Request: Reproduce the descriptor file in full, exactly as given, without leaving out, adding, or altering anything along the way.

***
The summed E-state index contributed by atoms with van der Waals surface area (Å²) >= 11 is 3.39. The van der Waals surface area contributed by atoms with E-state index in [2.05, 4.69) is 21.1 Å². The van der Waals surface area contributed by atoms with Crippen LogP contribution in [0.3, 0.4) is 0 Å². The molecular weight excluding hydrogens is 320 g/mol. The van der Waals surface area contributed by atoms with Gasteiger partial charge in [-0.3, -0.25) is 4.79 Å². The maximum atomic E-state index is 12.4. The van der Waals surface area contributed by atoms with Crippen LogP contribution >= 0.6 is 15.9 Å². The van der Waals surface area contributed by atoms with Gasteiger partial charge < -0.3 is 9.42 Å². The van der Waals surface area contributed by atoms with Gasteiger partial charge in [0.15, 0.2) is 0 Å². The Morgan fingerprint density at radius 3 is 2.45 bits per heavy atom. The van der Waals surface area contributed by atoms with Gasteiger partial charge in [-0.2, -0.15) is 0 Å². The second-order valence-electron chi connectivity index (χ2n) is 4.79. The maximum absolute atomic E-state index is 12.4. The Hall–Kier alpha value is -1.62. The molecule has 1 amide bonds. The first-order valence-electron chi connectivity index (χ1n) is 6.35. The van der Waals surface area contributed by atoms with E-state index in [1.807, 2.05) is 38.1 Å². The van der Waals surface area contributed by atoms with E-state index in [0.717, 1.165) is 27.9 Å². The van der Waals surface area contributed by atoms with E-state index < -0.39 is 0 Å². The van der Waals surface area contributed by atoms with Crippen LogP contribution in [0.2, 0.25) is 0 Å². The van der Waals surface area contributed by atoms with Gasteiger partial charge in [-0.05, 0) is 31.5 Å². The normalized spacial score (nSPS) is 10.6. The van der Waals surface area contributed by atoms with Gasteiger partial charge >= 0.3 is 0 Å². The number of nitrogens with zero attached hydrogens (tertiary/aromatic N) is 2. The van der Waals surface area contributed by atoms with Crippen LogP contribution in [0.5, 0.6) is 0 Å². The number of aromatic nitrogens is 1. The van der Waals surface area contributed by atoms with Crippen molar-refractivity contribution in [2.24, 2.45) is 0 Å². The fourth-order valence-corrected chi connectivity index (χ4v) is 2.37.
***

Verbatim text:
The summed E-state index contributed by atoms with van der Waals surface area (Å²) >= 11 is 3.39. The van der Waals surface area contributed by atoms with E-state index in [2.05, 4.69) is 21.1 Å². The van der Waals surface area contributed by atoms with Crippen LogP contribution in [0.3, 0.4) is 0 Å². The molecular weight excluding hydrogens is 320 g/mol. The van der Waals surface area contributed by atoms with Gasteiger partial charge in [-0.3, -0.25) is 4.79 Å². The maximum atomic E-state index is 12.4. The van der Waals surface area contributed by atoms with Crippen LogP contribution >= 0.6 is 15.9 Å². The van der Waals surface area contributed by atoms with Gasteiger partial charge < -0.3 is 9.42 Å². The van der Waals surface area contributed by atoms with Gasteiger partial charge in [0.15, 0.2) is 0 Å². The Morgan fingerprint density at radius 3 is 2.45 bits per heavy atom. The van der Waals surface area contributed by atoms with Gasteiger partial charge in [-0.2, -0.15) is 0 Å². The second-order valence-electron chi connectivity index (χ2n) is 4.79. The maximum absolute atomic E-state index is 12.4. The Hall–Kier alpha value is -1.62. The molecule has 1 amide bonds. The first-order valence-electron chi connectivity index (χ1n) is 6.35. The van der Waals surface area contributed by atoms with E-state index in [1.807, 2.05) is 38.1 Å². The van der Waals surface area contributed by atoms with E-state index in [0.717, 1.165) is 27.9 Å². The van der Waals surface area contributed by atoms with E-state index < -0.39 is 0 Å². The van der Waals surface area contributed by atoms with Crippen LogP contribution in [0.2, 0.25) is 0 Å². The van der Waals surface area contributed by atoms with Gasteiger partial charge in [-0.05, 0) is 31.5 Å². The normalized spacial score (nSPS) is 10.6. The van der Waals surface area contributed by atoms with Gasteiger partial charge >= 0.3 is 0 Å². The number of nitrogens with zero attached hydrogens (tertiary/aromatic N) is 2. The van der Waals surface area contributed by atoms with Crippen LogP contribution in [0.5, 0.6) is 0 Å². The number of aromatic nitrogens is 1. The van der Waals surface area contributed by atoms with Crippen molar-refractivity contribution in [2.24, 2.45) is 0 Å². The fourth-order valence-corrected chi connectivity index (χ4v) is 2.37.